Let us pause for a second to consider whether we care for the opinions of a man who sees Mae Murray jiggling to hot jazz in a golden frock that moves in 17 directions at once and simply sneers? We do not. But Cecilie does, and she goes in for reform, re-installing herself at the convent where she was educated. Tragedy ensues and Cecilie is truly humbled I guess, and at her lowest and most vulnerable, the doctor begins to rethink his former opinion. Whatever. Can we return to the first half of the film and keep sipping punch from “the goblet of oblivion” again?
This was a real find, so brilliant to see to iconic Mae and her bee-stung lips in action, even if we wanted to keep the party going a little longer, rather than face the consequences. Kudos to Gunter Buchwald, Frank Bockius and newcomer Aaron van Oudenallen (on flute and sax) for a groovy, bluesy jazz score that set this this strange film on fire. Musically, a fitting double-bill with the Harlem Sketches short from 1935 with recorded soundtrack by Georges Antheil.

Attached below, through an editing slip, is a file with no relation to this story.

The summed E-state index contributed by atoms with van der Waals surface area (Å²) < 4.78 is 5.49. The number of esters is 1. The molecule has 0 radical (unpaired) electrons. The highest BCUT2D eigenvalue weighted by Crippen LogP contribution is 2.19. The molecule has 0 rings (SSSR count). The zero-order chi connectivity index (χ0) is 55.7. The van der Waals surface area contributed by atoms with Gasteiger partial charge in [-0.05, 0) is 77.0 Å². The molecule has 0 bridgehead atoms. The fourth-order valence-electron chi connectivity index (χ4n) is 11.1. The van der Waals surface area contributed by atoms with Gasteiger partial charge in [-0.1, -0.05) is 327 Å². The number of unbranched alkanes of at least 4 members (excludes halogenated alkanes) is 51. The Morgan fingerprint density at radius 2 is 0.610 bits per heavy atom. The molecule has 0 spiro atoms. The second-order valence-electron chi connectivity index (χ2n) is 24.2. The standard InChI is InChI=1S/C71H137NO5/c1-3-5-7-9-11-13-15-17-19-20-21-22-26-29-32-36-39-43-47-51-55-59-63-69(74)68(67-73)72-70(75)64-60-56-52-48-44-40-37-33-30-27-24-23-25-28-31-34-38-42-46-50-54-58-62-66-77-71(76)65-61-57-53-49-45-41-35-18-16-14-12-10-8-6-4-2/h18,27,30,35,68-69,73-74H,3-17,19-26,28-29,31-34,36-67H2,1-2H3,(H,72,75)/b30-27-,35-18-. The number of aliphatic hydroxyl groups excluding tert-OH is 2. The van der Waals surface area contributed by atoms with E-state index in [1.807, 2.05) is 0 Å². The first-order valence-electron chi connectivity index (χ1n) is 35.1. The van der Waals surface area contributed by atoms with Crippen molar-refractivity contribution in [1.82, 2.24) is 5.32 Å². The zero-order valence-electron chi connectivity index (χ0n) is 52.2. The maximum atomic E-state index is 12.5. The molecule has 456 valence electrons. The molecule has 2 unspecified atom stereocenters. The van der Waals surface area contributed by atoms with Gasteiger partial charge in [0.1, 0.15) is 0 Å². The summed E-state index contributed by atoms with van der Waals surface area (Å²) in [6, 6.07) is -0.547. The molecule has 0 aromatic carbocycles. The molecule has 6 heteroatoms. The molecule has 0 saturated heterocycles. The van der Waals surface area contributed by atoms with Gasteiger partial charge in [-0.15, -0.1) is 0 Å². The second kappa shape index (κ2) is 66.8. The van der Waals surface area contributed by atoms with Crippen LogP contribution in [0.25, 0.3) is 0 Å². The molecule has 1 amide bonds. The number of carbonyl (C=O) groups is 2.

Meta textual Intertitle of the Day
“This outcome was not foreseen in the programme!” The conclusion to Le P’tit Parigot took us all by surprise, even the “villain”.
Yiddish Intertitle of the Day
“He’s gone meshuga after viewing a sex education film!” De Er Splittergale (1919)
Avant-garde Intertitle of the Day
Every single baffling, revolving line in Anémic Cinéma (Marcel Duchamp, 1926). I loved them.
- Many congratulations to the worthy winners of the Jean Mitry prize: Natassia Noussinova and Heide Schlüpmann.
- You can read more about the festival, and all of the films, on the Giornate website.